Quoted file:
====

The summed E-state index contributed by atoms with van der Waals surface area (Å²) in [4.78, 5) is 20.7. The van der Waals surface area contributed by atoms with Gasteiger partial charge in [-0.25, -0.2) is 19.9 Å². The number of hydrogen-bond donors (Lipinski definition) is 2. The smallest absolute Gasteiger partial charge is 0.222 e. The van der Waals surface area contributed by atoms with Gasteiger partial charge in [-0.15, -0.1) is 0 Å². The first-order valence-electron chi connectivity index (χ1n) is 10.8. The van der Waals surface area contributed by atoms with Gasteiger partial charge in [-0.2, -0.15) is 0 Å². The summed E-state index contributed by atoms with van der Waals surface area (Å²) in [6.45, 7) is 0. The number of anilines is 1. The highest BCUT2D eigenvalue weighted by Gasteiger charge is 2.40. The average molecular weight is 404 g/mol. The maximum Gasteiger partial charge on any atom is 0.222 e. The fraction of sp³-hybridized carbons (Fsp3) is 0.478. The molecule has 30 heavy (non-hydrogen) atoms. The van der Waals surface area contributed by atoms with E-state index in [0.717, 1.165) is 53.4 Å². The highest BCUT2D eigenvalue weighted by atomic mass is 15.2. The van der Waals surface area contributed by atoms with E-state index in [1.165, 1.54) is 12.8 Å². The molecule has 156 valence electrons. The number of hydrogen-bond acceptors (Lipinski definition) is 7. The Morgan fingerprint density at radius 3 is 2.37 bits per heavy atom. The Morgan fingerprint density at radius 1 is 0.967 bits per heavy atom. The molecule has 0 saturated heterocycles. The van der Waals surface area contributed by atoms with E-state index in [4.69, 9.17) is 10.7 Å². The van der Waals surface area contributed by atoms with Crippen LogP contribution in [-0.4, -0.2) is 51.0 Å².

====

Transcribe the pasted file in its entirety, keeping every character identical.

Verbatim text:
The summed E-state index contributed by atoms with van der Waals surface area (Å²) in [4.78, 5) is 20.7. The van der Waals surface area contributed by atoms with Gasteiger partial charge in [-0.25, -0.2) is 19.9 Å². The number of hydrogen-bond donors (Lipinski definition) is 2. The smallest absolute Gasteiger partial charge is 0.222 e. The van der Waals surface area contributed by atoms with Gasteiger partial charge in [-0.15, -0.1) is 0 Å². The first-order valence-electron chi connectivity index (χ1n) is 10.8. The van der Waals surface area contributed by atoms with Gasteiger partial charge in [-0.2, -0.15) is 0 Å². The summed E-state index contributed by atoms with van der Waals surface area (Å²) in [6.45, 7) is 0. The number of anilines is 1. The highest BCUT2D eigenvalue weighted by Gasteiger charge is 2.40. The average molecular weight is 404 g/mol. The maximum Gasteiger partial charge on any atom is 0.222 e. The fraction of sp³-hybridized carbons (Fsp3) is 0.478. The molecule has 30 heavy (non-hydrogen) atoms. The van der Waals surface area contributed by atoms with E-state index in [0.717, 1.165) is 53.4 Å². The highest BCUT2D eigenvalue weighted by atomic mass is 15.2. The van der Waals surface area contributed by atoms with E-state index in [1.165, 1.54) is 12.8 Å². The molecule has 156 valence electrons. The number of hydrogen-bond acceptors (Lipinski definition) is 7. The Morgan fingerprint density at radius 3 is 2.37 bits per heavy atom. The Morgan fingerprint density at radius 1 is 0.967 bits per heavy atom. The molecule has 0 saturated heterocycles. The van der Waals surface area contributed by atoms with E-state index in [4.69, 9.17) is 10.7 Å². The van der Waals surface area contributed by atoms with Crippen LogP contribution in [-0.4, -0.2) is 51.0 Å².